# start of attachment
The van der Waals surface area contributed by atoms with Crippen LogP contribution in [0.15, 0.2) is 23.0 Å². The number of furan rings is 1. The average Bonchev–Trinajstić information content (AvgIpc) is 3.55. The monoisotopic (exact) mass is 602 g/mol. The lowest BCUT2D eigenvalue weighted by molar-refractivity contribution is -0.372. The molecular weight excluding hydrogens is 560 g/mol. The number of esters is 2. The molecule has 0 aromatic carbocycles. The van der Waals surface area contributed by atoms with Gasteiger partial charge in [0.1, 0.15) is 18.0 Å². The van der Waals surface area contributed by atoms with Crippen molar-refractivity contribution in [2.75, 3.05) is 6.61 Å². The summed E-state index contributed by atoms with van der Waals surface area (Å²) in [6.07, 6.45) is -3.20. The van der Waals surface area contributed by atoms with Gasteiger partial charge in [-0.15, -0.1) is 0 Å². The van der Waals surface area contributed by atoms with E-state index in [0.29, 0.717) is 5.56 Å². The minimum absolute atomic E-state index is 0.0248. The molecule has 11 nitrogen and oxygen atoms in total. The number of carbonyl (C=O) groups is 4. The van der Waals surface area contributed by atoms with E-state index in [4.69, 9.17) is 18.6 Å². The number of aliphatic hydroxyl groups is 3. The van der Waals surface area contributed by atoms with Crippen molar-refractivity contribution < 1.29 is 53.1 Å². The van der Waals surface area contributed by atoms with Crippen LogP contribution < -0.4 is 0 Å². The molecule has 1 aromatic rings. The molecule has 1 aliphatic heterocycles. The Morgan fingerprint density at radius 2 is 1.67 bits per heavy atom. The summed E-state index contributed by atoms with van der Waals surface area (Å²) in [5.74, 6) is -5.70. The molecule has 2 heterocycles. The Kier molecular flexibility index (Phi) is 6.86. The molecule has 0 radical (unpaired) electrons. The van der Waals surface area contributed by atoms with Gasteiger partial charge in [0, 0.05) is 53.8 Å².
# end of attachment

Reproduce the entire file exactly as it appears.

The van der Waals surface area contributed by atoms with Crippen LogP contribution in [0.15, 0.2) is 23.0 Å². The number of furan rings is 1. The average Bonchev–Trinajstić information content (AvgIpc) is 3.55. The monoisotopic (exact) mass is 602 g/mol. The lowest BCUT2D eigenvalue weighted by molar-refractivity contribution is -0.372. The molecular weight excluding hydrogens is 560 g/mol. The number of esters is 2. The molecule has 0 aromatic carbocycles. The van der Waals surface area contributed by atoms with Gasteiger partial charge in [0.1, 0.15) is 18.0 Å². The van der Waals surface area contributed by atoms with Crippen molar-refractivity contribution in [2.75, 3.05) is 6.61 Å². The summed E-state index contributed by atoms with van der Waals surface area (Å²) in [6.07, 6.45) is -3.20. The van der Waals surface area contributed by atoms with Gasteiger partial charge in [-0.15, -0.1) is 0 Å². The van der Waals surface area contributed by atoms with E-state index in [0.29, 0.717) is 5.56 Å². The minimum absolute atomic E-state index is 0.0248. The molecule has 11 nitrogen and oxygen atoms in total. The number of carbonyl (C=O) groups is 4. The van der Waals surface area contributed by atoms with E-state index in [4.69, 9.17) is 18.6 Å². The number of aliphatic hydroxyl groups is 3. The van der Waals surface area contributed by atoms with Crippen molar-refractivity contribution < 1.29 is 53.1 Å². The van der Waals surface area contributed by atoms with Crippen LogP contribution < -0.4 is 0 Å². The molecule has 1 aromatic rings. The molecule has 1 aliphatic heterocycles. The Morgan fingerprint density at radius 2 is 1.67 bits per heavy atom. The summed E-state index contributed by atoms with van der Waals surface area (Å²) in [5.74, 6) is -5.70. The molecule has 2 heterocycles. The Kier molecular flexibility index (Phi) is 6.86. The molecule has 0 radical (unpaired) electrons. The van der Waals surface area contributed by atoms with Gasteiger partial charge in [0, 0.05) is 53.8 Å².